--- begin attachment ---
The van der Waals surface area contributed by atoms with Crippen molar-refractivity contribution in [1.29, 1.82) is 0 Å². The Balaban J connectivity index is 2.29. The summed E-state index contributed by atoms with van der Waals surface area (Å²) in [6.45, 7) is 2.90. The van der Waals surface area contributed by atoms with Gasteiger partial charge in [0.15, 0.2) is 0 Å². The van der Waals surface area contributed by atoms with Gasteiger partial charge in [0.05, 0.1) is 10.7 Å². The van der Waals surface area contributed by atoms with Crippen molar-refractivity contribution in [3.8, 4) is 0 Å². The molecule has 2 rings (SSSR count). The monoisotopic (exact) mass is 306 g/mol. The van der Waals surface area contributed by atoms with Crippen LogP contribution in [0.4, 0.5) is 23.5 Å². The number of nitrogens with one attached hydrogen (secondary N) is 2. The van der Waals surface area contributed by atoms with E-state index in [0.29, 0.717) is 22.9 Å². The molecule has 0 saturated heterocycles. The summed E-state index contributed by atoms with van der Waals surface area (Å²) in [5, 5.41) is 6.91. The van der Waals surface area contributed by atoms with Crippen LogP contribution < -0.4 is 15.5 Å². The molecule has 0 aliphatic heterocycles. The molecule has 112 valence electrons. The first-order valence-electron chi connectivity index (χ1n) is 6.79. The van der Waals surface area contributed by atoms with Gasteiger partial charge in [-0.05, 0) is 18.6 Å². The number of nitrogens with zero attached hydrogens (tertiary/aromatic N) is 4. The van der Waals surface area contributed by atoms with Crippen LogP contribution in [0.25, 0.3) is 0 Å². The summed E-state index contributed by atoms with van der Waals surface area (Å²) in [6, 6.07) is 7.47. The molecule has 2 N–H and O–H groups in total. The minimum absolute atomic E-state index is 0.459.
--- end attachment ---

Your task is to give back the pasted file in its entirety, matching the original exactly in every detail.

The van der Waals surface area contributed by atoms with Crippen molar-refractivity contribution in [1.29, 1.82) is 0 Å². The Balaban J connectivity index is 2.29. The summed E-state index contributed by atoms with van der Waals surface area (Å²) in [6.45, 7) is 2.90. The van der Waals surface area contributed by atoms with Gasteiger partial charge in [0.15, 0.2) is 0 Å². The van der Waals surface area contributed by atoms with Gasteiger partial charge in [0.05, 0.1) is 10.7 Å². The van der Waals surface area contributed by atoms with Crippen molar-refractivity contribution in [3.8, 4) is 0 Å². The molecule has 2 rings (SSSR count). The monoisotopic (exact) mass is 306 g/mol. The van der Waals surface area contributed by atoms with Crippen LogP contribution in [0.4, 0.5) is 23.5 Å². The number of nitrogens with one attached hydrogen (secondary N) is 2. The van der Waals surface area contributed by atoms with E-state index in [0.29, 0.717) is 22.9 Å². The molecule has 0 saturated heterocycles. The summed E-state index contributed by atoms with van der Waals surface area (Å²) in [5, 5.41) is 6.91. The van der Waals surface area contributed by atoms with Crippen LogP contribution < -0.4 is 15.5 Å². The molecule has 0 aliphatic heterocycles. The molecule has 112 valence electrons. The first-order valence-electron chi connectivity index (χ1n) is 6.79. The van der Waals surface area contributed by atoms with Gasteiger partial charge in [-0.05, 0) is 18.6 Å². The number of nitrogens with zero attached hydrogens (tertiary/aromatic N) is 4. The van der Waals surface area contributed by atoms with Crippen LogP contribution in [0.25, 0.3) is 0 Å². The summed E-state index contributed by atoms with van der Waals surface area (Å²) in [6, 6.07) is 7.47. The molecule has 2 N–H and O–H groups in total. The minimum absolute atomic E-state index is 0.459.